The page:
Sell 'Em on the Benefits of the Academic Life

Let's be honest. There is more than a grain of truth to Laurie Ruettimann's assertion that companies pay employees in culture when they can't pay them cash. That still doesn't mean that the attractiveness of the academic life — usually solid health care and lifestyle wellness benefits, relatively low-pressure work environment, ample down time, intellectually and culturally stimulating events and activities, generous and predictable project lead times — aren't great selling points to prospective employees. There is much to love about working on a college campus. Sell it up.

Reality Hits

OK. You're able to snag a young 'un or two. You've lured someone looking for "serenity" on a college campus. But now you're hit with a request for skills, systems, and talents that you don't have.

And you can't write a check for.

What do you do?

Training Is Not an Option, It's a Necessity for Survival

Sad but true, training — and travel for training — are often the first things axed when the institution's leadership comes looking for low-hanging budget savings.

But here is where you earn your pay: you have to fight to keep training alive.

Because without it, you're simply biding time until the talent you want to keep has walked out the door. Because the talent that can, will.

Training is actually your best tool for keeping employees engaged and excited. It allows them to envision where they will be a few steps down the road, because they can see themselves becoming more valuable to their institution.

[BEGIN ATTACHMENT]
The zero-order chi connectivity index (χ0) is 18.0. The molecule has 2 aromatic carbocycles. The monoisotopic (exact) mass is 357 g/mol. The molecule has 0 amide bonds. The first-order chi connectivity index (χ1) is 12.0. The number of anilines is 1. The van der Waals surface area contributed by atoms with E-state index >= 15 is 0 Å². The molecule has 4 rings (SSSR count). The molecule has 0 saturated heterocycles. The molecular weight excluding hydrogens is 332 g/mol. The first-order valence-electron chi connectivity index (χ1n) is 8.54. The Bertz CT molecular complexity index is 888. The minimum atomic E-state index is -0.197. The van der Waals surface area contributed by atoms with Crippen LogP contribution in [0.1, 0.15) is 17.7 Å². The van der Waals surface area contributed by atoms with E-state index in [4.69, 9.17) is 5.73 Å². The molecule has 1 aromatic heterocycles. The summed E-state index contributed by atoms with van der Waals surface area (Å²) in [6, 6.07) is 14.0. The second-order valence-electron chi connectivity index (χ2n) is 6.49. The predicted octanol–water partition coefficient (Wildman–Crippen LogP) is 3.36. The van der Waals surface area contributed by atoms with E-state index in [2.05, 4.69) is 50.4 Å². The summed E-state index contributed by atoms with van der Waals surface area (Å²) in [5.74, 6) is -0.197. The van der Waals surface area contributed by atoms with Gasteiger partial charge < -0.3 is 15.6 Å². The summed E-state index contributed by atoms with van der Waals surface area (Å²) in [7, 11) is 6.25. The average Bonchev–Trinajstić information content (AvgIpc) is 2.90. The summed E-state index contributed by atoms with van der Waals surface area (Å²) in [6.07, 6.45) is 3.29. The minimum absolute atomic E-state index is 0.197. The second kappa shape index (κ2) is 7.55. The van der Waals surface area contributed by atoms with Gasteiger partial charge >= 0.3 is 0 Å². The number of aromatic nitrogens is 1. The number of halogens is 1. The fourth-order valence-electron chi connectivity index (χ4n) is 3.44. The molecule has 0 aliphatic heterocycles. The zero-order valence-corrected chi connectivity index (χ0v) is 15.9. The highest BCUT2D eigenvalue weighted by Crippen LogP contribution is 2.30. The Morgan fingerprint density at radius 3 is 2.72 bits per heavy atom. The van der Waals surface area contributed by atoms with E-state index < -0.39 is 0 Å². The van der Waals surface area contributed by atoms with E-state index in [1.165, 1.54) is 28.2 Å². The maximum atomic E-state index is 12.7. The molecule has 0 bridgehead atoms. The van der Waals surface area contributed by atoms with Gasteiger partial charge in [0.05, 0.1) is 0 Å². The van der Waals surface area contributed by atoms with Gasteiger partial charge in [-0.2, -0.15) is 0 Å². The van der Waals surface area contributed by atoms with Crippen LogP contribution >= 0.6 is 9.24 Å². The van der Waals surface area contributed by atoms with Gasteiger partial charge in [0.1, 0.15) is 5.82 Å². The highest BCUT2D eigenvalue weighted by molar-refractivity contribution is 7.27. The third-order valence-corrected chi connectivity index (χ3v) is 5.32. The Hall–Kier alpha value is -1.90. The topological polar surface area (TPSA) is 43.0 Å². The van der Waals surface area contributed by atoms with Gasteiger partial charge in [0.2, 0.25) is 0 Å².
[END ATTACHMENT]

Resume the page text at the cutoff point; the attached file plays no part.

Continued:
Of course, the more skills your talent acquires on the job, the easier to walk out the door for greener pastures. But training also promotes trust because it says that you value that person's future, are interested in them as individuals with ambitions and goals, and are tangibly invested in seeing them achieve their goals.

Putting off training and travel for training for anything other than "we can't pay the bills" is foolhardy; it virtually guarantees apathy and distrust in anything else you do to try and rally the troops.

But the most obvious benefit to a strong and dedicated commitment to training is that it is often the only avenue remaining to budget-constrained organizations to obtain new skills and master emerging technologies.

Know — and Care — About Your People

I'm not going to ask anyone to go out and hug a tree or adopt a puppy. But if you truly want to develop a strong and cohesive team, and have any hope of keeping that team together, it begins and ends with understanding your people and caring about how they are developing as people and professionals.

You don't have to create "forced fun" departmental outings. You don't have to hold impromptu celebrations for every life event. You do have to care, and show you care, through authentic actions.

Know when their parents are undergoing a health crisis. Be aware that their living situation is in transition. If you understand challenges facing your talent outside of work, it should make your workplace communications more empathetic and compassionate. There. I said it. Compassionate.